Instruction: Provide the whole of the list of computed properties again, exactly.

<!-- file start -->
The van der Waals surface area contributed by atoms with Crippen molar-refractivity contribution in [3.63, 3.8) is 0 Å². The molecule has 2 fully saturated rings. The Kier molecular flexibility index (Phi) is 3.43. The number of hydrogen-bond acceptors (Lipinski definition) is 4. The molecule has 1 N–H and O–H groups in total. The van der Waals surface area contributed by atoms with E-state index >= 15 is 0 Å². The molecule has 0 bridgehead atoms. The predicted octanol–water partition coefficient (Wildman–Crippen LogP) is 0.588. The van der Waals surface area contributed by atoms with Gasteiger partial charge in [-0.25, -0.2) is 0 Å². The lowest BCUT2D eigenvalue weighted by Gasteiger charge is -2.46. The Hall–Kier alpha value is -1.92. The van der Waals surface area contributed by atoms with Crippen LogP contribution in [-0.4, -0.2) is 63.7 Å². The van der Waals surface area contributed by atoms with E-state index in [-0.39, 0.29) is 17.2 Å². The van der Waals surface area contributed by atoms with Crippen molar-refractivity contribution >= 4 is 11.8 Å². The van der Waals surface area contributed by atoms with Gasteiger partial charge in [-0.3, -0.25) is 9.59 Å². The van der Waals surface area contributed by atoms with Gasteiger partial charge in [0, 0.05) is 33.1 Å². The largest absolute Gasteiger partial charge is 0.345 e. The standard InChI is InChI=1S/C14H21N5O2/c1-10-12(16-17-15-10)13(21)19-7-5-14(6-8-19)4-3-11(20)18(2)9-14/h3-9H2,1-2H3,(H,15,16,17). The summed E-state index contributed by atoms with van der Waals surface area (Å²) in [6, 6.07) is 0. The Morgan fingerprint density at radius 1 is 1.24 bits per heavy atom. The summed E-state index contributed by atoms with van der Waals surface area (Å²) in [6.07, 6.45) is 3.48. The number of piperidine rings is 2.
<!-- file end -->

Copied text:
The van der Waals surface area contributed by atoms with Crippen molar-refractivity contribution in [3.63, 3.8) is 0 Å². The molecule has 2 fully saturated rings. The Kier molecular flexibility index (Phi) is 3.43. The number of hydrogen-bond acceptors (Lipinski definition) is 4. The molecule has 1 N–H and O–H groups in total. The van der Waals surface area contributed by atoms with E-state index >= 15 is 0 Å². The molecule has 0 bridgehead atoms. The predicted octanol–water partition coefficient (Wildman–Crippen LogP) is 0.588. The van der Waals surface area contributed by atoms with Gasteiger partial charge in [-0.25, -0.2) is 0 Å². The lowest BCUT2D eigenvalue weighted by Gasteiger charge is -2.46. The Hall–Kier alpha value is -1.92. The van der Waals surface area contributed by atoms with Crippen LogP contribution in [-0.4, -0.2) is 63.7 Å². The van der Waals surface area contributed by atoms with E-state index in [-0.39, 0.29) is 17.2 Å². The van der Waals surface area contributed by atoms with Crippen molar-refractivity contribution >= 4 is 11.8 Å². The van der Waals surface area contributed by atoms with Gasteiger partial charge in [-0.3, -0.25) is 9.59 Å². The van der Waals surface area contributed by atoms with Gasteiger partial charge in [0, 0.05) is 33.1 Å². The largest absolute Gasteiger partial charge is 0.345 e. The standard InChI is InChI=1S/C14H21N5O2/c1-10-12(16-17-15-10)13(21)19-7-5-14(6-8-19)4-3-11(20)18(2)9-14/h3-9H2,1-2H3,(H,15,16,17). The summed E-state index contributed by atoms with van der Waals surface area (Å²) in [6, 6.07) is 0. The Morgan fingerprint density at radius 1 is 1.24 bits per heavy atom. The summed E-state index contributed by atoms with van der Waals surface area (Å²) in [6.07, 6.45) is 3.48. The number of piperidine rings is 2.